For Prague photography fans, Leica Gallery’s exhibitions of both Czech and international photographers are a continuing rotation of visual entertainment. Until January 5 you have the opportunity to see one of the medium’s icons – Elliot Erwitt. And if you love black and white, slice of life photography, this should not be missed.
Erwitt, born in Paris in 1928 to Russian parents, spent his childhood in Milan before immigrating to the US in 1939. He studied photography at Los Angeles City College and film at the New School for Social Research in New York. He joined Magnum photography in 1953 but didn’t give up his interest in film. In the 1970s he produced a number of documentaries and in the 1980s some comedy films for HBO.
The exhibition, Personal Best for Leica by Elliot Erwitt was first presented at photokina in Cologne, Germany in 2012 and has been touring ever since. Fifty of the photographer’s oeuvre spanning nearly 60 years are on display. If you wish to view the photos in chronological order, turn left upon entering and begin with the photo New York City 1946. The photos aren’t named, simply listed with the location and the year. You’ll end with a surfboarding dog taken in Japan in 2003.
“You’ll see famous shots of his – everyone has seen some of these,” said Pavlína Porízková, sales and foreign activity manager for Leica Gallery Prague. “There are lots of dogs, he really loved dogs and kids, but there are also ones not so well-known.”
One she pointed out is a shot of a woman with her head resting on a bed gazing at an infant lying there as a cat looks on. It’s actually a photo of Erwitt’s ex-wife and baby daughter. Next to this photo is Porízková’s favorite, entitled “”Wyoming 1954.””
“It’s shot from the car I think, you can see what seems to be the window frame here,” she said. “I suppose the car was moving but the steam from the train is focused, excellent shooting.”
Many of the scenes he captures are instantaneous glimpses. A mannequin ‘looking’ out a window, a woman walking by on the street turns her head to look back – their eyes seem to meet. A small boy with a cheeky smile on his face looks back at the camera as he sits perched behind his father? grandfather? on a bike riding down a road in Provence, 1955. Berets are sat upon their heads, two baguettes strapped behind the little boy.
Erwitt didn’t only take human interest photos; some of his pictures of famous people are his most well-known – Marilyn Monroe, Che Guevara. There’s a nice shot of a confrontational looking Richard Nixon with Nikita Khrushchev sporting a placid look on his face in Moscow in 1959.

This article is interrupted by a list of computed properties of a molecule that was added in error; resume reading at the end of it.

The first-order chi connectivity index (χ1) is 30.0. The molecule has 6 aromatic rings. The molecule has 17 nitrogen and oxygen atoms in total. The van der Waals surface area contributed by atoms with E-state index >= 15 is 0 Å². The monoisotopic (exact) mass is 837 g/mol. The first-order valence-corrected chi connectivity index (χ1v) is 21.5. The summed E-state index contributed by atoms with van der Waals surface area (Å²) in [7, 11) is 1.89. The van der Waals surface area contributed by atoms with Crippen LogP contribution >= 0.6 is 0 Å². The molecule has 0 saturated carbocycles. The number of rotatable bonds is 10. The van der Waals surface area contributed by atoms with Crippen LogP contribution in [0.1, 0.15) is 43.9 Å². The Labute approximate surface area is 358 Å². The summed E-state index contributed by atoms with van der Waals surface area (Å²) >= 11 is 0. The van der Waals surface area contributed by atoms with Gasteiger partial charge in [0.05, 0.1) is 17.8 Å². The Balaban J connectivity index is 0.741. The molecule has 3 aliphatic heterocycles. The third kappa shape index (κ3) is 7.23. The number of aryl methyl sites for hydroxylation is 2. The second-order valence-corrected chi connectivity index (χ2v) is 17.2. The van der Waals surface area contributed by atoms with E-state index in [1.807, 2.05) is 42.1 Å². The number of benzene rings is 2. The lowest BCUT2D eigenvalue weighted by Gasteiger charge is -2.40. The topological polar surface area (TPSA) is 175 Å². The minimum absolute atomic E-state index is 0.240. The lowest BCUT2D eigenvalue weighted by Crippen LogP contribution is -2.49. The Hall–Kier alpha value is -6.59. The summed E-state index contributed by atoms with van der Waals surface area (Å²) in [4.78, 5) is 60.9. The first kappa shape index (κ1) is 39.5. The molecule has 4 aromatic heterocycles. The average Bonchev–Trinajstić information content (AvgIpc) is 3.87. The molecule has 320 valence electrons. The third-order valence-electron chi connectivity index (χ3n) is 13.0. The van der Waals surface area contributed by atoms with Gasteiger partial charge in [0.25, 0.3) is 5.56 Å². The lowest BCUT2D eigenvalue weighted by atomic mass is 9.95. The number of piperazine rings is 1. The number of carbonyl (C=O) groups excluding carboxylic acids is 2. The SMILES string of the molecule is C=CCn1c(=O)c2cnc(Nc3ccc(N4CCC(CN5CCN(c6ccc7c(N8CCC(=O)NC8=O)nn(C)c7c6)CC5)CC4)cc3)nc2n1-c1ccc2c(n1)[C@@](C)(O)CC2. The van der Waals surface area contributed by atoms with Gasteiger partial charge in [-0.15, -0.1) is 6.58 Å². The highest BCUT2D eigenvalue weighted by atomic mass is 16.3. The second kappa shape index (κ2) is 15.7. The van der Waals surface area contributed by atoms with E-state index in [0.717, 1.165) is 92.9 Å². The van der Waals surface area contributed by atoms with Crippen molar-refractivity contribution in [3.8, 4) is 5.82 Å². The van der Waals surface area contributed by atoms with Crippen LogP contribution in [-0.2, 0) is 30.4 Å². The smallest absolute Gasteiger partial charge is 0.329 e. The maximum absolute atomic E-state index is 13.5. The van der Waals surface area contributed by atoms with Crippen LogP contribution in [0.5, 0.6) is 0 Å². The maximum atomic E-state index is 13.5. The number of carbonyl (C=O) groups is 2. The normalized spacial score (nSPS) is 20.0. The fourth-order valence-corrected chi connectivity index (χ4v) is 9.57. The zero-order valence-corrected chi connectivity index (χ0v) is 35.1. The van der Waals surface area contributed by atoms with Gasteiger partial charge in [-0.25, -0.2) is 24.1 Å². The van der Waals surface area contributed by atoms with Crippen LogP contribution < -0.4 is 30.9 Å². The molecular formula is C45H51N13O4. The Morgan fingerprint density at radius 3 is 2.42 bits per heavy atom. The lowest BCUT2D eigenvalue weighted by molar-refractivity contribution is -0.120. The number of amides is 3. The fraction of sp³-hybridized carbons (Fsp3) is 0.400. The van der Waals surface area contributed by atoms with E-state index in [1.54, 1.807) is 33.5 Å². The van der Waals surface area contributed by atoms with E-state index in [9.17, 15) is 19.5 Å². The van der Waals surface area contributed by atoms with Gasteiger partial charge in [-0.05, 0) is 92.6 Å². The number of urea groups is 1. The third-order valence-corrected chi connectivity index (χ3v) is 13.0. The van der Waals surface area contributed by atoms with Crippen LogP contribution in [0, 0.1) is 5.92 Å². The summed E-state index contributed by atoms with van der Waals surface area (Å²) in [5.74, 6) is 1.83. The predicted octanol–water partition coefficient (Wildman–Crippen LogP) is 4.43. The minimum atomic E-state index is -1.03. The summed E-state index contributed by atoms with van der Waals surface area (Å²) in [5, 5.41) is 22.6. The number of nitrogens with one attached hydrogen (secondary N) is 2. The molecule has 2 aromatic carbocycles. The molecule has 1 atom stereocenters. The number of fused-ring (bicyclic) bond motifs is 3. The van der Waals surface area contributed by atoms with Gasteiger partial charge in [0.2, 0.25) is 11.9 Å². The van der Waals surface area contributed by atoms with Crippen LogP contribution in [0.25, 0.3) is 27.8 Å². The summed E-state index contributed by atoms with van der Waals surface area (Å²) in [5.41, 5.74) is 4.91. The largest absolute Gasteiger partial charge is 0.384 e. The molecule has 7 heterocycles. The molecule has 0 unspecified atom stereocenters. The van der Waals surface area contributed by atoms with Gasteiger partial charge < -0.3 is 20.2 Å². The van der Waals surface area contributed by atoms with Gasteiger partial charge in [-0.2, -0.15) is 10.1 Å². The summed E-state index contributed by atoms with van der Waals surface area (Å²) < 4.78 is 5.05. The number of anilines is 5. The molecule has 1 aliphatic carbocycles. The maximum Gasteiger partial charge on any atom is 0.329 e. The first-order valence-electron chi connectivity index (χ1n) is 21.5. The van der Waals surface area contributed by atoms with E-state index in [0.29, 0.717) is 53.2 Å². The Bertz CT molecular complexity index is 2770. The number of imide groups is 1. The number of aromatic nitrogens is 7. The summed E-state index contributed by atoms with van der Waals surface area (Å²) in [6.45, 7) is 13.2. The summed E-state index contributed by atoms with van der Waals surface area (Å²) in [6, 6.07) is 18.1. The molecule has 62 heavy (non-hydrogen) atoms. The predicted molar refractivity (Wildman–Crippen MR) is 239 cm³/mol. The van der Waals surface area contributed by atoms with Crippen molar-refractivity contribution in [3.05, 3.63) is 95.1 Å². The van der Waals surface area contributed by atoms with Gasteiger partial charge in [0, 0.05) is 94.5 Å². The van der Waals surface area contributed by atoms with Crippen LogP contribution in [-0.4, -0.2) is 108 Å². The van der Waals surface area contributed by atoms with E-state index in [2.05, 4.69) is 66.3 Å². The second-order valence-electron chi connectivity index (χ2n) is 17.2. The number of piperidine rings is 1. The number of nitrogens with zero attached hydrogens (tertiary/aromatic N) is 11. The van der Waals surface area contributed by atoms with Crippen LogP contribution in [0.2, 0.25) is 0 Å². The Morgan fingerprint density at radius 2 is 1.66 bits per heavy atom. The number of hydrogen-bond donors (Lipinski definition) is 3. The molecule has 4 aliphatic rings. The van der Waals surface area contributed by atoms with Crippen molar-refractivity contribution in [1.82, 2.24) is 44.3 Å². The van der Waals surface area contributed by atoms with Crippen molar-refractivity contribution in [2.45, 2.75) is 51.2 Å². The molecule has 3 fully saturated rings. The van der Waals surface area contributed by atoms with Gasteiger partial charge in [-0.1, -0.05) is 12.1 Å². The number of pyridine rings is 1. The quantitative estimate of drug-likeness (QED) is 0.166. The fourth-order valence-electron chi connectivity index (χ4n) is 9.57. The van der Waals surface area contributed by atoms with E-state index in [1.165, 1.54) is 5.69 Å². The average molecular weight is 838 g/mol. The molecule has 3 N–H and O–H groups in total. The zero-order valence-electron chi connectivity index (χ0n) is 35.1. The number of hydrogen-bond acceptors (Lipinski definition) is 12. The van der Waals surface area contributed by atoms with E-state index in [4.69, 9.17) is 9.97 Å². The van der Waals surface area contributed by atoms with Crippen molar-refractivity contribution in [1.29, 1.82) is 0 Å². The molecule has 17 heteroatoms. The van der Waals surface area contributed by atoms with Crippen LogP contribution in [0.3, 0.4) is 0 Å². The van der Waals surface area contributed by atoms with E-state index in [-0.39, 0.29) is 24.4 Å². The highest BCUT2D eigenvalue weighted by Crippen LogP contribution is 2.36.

He also has a knack for framing and juxtaposition – some inanimate object mirrored by an animal or person. A spigot is facing the same way as a stork in the Florida Keys. Japan 1977, a woman and her dog both stopping to scratch an itch. Rio de Janerio 1963, a big body of water with a mountain in the background. Looking closer there’s a swimmer swimming toward the mountains, He’s wearing flippers and his legs are kicking, mirroring the shape of the mountains in front of him.
If anything though, humor is the emotion you’ll see the most of. East Hampton, New York 1983, a painting class is going on. Artists stand at their easels, a model is in the middle. Twist – the artists are naked, model fully clothed. Bare bums and stocking feet is what you see. Closely connected is Erwitt’s eye to irony and human nature. Madrid 1995, an art gallery or museum. Two identical paintings hung side-by-side except the reclining woman is dressed in one, nude in the other. In front of the dressed version, a lone woman stands, in front of the nude a group of about a half-dozen men.
Erwitt gave an interview to Leica Gallery in conjunction with this exhibition, you can read it here. One interesting question the interviewer asked was what Erwitt wished for the future of photography.
“My wish for the future of photography is that it might continue to have some relevance to the human condition and might represent work that evokes knowledge and emotions. That photography has content rather than just form. And I hope that there will be enough produce to balance out the visual garbage that one sees in our current life.”
The reason why Leica Gallery Prague wanted this exhibition is the same reason you should visit it.
“We can’t say no to Elliot Erwitt, he’s very poetic, has humor,” Porízková said. “And I can say people are coming to see it and I see the smiling faces of the visitors.”